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Markov Chains and Dependability Theory

Book Description

Dependability metrics are omnipresent in every engineering field, from simple ones through to more complex measures combining performance and dependability aspects of systems. This book presents the mathematical basis of the analysis of these metrics in the most used framework, Markov models, describing both basic results and specialised techniques. The authors first present both discrete and continuous time Markov chains before focusing on dependability measures, which necessitate the study of Markov chains on a subset of states representing different user satisfaction levels for the modelled system. Topics covered include Markovian state lumping, analysis of sojourns on subset of states of Markov chains, analysis of most dependability metrics, fundamentals of performability analysis, and bounding and simulation techniques designed to evaluate dependability measures. The book is of interest to graduate students and researchers in all areas of engineering where the concepts of lifetime, repair duration, availability, reliability and risk are important.

Table of Contents

  1. Cover
  2. Half-title page
  3. Title
  4. Copyright
  5. Contents
  6. 1 Introduction
    1. 1.1 Preliminary words
    2. 1.2 Dependability and performability models
      1. 1.2.1 Basic dependability metrics
      2. 1.2.2 More complex metrics
      3. 1.2.3 Performability
      4. 1.2.4 Some general definitions in dependability
    3. 1.3 Considering subsets of the state space
      1. 1.3.1 Aggregation
      2. 1.3.2 Lumping and performance evaluation
      3. 1.3.3 Lumping and dependability models
      4. 1.3.4 Using lumping to evaluate numerical procedures
    4. 1.4 The contents of this book
  7. 2 Discrete-time Markov chains
    1. 2.1 Definitions and properties
    2. 2.2 Strong Markov property
    3. 2.3 Recurrent and transient states
    4. 2.4 Visits to a fixed state
    5. 2.5 Invariant measures and irreducible Markov chains
    6. 2.6 Aperiodic Markov chains
    7. 2.7 Convergence to steady-state
    8. 2.8 Ergodic theorem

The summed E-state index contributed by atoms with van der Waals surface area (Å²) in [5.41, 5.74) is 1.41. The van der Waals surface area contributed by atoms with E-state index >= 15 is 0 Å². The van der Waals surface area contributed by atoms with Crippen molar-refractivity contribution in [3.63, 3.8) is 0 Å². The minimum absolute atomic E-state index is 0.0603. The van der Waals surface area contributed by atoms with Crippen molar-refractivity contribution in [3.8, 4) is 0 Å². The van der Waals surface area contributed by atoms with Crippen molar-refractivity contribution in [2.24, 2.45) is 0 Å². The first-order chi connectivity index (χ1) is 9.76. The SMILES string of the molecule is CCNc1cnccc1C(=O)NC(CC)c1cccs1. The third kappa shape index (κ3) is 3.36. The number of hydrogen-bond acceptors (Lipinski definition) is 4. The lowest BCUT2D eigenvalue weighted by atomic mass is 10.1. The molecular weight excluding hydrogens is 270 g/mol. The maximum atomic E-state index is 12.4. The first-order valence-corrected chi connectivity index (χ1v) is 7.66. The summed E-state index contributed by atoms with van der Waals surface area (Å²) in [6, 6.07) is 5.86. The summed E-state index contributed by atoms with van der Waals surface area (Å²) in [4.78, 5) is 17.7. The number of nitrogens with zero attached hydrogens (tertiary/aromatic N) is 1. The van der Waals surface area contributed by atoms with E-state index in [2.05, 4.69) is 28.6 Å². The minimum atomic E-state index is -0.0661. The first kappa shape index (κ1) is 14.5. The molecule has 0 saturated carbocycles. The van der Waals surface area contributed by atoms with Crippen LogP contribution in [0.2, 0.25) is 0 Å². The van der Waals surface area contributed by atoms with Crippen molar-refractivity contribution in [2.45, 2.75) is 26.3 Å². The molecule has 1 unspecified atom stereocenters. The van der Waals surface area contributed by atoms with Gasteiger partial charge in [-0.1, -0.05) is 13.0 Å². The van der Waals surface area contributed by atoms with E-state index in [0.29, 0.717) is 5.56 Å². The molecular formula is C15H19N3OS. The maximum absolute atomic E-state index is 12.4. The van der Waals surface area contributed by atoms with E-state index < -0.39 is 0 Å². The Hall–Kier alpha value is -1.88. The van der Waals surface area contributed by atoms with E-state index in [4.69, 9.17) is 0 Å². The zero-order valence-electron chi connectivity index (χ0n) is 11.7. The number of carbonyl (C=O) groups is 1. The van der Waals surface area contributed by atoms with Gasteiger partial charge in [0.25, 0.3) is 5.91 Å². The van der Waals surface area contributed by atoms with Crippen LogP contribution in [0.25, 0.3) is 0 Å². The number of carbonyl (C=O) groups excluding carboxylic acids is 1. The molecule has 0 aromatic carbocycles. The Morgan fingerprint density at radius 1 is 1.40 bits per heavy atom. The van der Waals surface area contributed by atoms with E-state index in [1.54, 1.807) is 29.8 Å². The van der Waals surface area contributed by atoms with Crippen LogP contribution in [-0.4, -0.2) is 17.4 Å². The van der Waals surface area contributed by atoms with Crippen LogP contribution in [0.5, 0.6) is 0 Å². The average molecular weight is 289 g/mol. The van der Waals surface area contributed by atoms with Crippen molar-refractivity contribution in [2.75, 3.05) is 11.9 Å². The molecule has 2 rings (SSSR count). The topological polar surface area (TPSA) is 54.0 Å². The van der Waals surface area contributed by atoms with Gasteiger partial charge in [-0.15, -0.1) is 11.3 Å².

9. 2.9 Absorbing Markov chains
      1. 2.9.1 Application to irreducible Markov chains
      2. 2.9.2 Computational aspects
  8. 3 Continuous-time Markov chains
    1. 3.1 Definitions and properties
    2. 3.2 Transition function matrix
    3. 3.3 Backward and forward equations
    4. 3.4 Uniformization
    5. 3.5 Limiting behavior
    6. 3.6 Recurrent and transient states
      1. 3.6.1 General case
      2. 3.6.2 Irreducible case
    7. 3.7 Ergodic theorem
    8. 3.8 Absorbing Markov chains
  9. 4 State aggregation
    1. 4.1 State aggregation in irreducible DTMC
      1. 4.1.1 Introduction and notation
      2. 4.1.2 Preliminaries
      3. 4.1.3 Strong and weak lumpability
      4. 4.1.4 Characterization of weak lumpability
    2. 4.2 State aggregation in absorbing DTMC
      1. 4.2.1 Quasi-stationary distribution
      2. 4.2.2 Weak lumpability
      3. 4.2.3 Link with the irreducible case
    3. 4.3 State aggregation in CTMC
  10. 5 Sojourn times in subsets of states
    1. 5.1 Successive sojourn times in irreducible DTMC
    2. 5.2 Successive sojourn times in irreducible CTMC
    3. 5.3 Pseudo-aggregation
      1. 5.3.1 The pseudo-aggregated process
      2. 5.3.2 Pseudo-aggregation and sojourn times: discrete-time case
      3. 5.3.3 Pseudo-aggregation and sojourn times: continuous-time case
    4. 5.4 The case of absorbing Markov chains
      1. 5.4.1 Discrete time
      2. 5.4.2 Continuous time
      3. 5.4.3 An illustrative example
  11. 6 Occupation times of subsets of states – interval availability
    1. 6.1 The discrete-time case
    2. 6.2 Order statistics and Poisson process
    3. 6.3 The continuous-time case
  12. 7 Linear combination of occupation times – performability
    1. 7.1 Backward and forward equations
    2. 7.2 Solution
    3. 7.3 Examples
      1. 7.3.1 A two-state example
      2. 7.3.2 A three-state example
    4. 7.4 Algorithmic aspects
      1. 7.4.1 Numerical examples
  13. 8 Stationarity detection
    1. 8.1 Point availability
      1. 8.1.1 The classical uniformization method
      2. 8.1.2 Stationarity detection
      3. 8.1.3 The new algorithm
    2. 8.2 Expected interval availability analysis
      1. 8.2.1 Stationarity detection for the expected interval availability
    3. 8.3 Numerical example
    4. 8.4 Extension to performability analysis
    5. 8.5 Conclusions
  14. 9 Simulation techniques
    1. 9.1 The standard Monte Carlo method
      1. 9.1.1 Standard estimation of the MTTF
      2. 9.1.2 Standard estimation of the reliability at t, R(t)
    2. 9.2 Estimating the MTTF of a multicomponent repairable system
      1. 9.2.1 The rarity parameter
      2. 9.2.2 Importance sampling schemes
      3. 9.2.3 Balanced Importance Sampling methods
      4. 9.2.4 On the selection of the appropriate technique to use
      5. 9.2.5 Numerical illustrations
      6. 9.2.6 Conclusions
    3. 9.3 Estimating the reliability of the system at time t
      1. 9.3.1 Pathset-based conditioning
      2. 9.3.2 Numerical results
      3. 9.3.3 Conclusions
  15. 10 Bounding techniques
    1. 10.1 First part: Bounding the mean asymptotic reward
      1. 10.1.1 Related work
      2. 10.1.2 The problem
      3. 10.1.3 Auxiliary models
      4. 10.1.4 Aggregation of states
      5. 10.1.5 Bounding chain
      6. 10.1.6 A more general method
      7. 10.1.7 Illustration
      8. 10.1.8 Conclusions
    2. 10.2 Second part: Bounding the mean time to absorption
      1. 10.2.1 Exact analysis of the ECRA metric
      2. 10.2.2 Fast and slow transitions and states
      3. 10.2.3 Uniformization
      4. 10.2.4 Decomposing the cumulated reward
      5. 10.2.5 Stochastic complement
      6. 10.2.6 Bounding procedure
      7. 10.2.7 Examples
      8. 10.2.8 Conclusions
  16. References
  17. Index